Btw I am terrified of roller coasters too..unless they are virtual ;) And that's a very cute story :D
May. 3rd, 2017 03:16 pm (UTC)
Alicia (the girl-child) and I adore roller coasters. We've done many world class coasters together. Our favorite amusement park is Cedar Point in Sandusky Ohio. Many of the coasters used airforce engineering, and they. Are. Awesome.

Unfortunately, because of arthritis and neck fusion- I can't ride them anymore. :(
(no subject) - clauderainsrm - May. 3rd, 2017 03:32 pm (UTC) - Expand
(no subject) - dmousey - May. 3rd, 2017 05:23 pm (UTC) - Expand
May. 3rd, 2017 03:40 pm (UTC)
Roller coasters and I are not friends, my fear of heights kicks all the way in and I tend to do friendly things like repeat "We're all going to die" all the way up the first incline to the delight of whatever friend actually talked me into the stupidity.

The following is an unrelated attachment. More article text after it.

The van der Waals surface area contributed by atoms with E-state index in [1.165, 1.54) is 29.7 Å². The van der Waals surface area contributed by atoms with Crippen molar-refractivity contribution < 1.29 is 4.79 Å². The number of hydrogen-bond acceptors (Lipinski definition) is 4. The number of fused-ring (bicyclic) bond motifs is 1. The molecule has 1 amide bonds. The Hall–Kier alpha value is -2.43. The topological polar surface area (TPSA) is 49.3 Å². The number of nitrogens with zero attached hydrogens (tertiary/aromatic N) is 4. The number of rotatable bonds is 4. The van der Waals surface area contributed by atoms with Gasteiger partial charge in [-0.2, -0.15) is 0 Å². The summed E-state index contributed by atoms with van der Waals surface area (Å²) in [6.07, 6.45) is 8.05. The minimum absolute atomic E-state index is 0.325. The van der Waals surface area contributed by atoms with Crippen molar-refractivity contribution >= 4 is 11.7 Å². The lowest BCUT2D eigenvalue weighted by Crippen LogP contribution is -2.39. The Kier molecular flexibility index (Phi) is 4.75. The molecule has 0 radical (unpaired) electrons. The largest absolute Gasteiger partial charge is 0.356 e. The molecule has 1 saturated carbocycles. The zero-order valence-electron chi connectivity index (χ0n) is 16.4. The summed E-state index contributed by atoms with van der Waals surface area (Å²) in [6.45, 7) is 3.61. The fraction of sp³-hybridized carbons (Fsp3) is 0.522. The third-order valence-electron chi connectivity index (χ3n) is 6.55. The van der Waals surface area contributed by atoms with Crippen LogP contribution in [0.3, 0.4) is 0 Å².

But the times I have been talked into it I survive roller coasters by keeping my eyes closed and convincing myself I'm just strapped inside a small box being shook around. It's surprisingly effective.
May. 3rd, 2017 04:59 pm (UTC)
It's an interesting approach to dealing out the prompt(s)!

I read Dune as a young person because it was one of those books that older people give to younger people. Which is something I find fascinating. If anyone wants to discuss!

What books were you given as a young person by an older person with an agenda?

The Narnia Chronicles - school librarian when I was in the fourth grade and ill at home with Rheumatic Fever.

Where the Red Fern Grows - a 6th grade teacher who should have been teaching secondary grade literature.

Watership Down - a 7th grade teacher and his flagship book.

Jonathon Livingston Seagull - an 8th grade teacher who gave this to all her graduating students.

Dune - a nerdy highschool neighbor who worshipped at this altar.

Watermelon Sugar - highschool American Lit teacher who had fond memories of the 60's.

Wuthering Heights - highschool English Lit teacher who secretly recommended this title to me and said she wished she could teach it.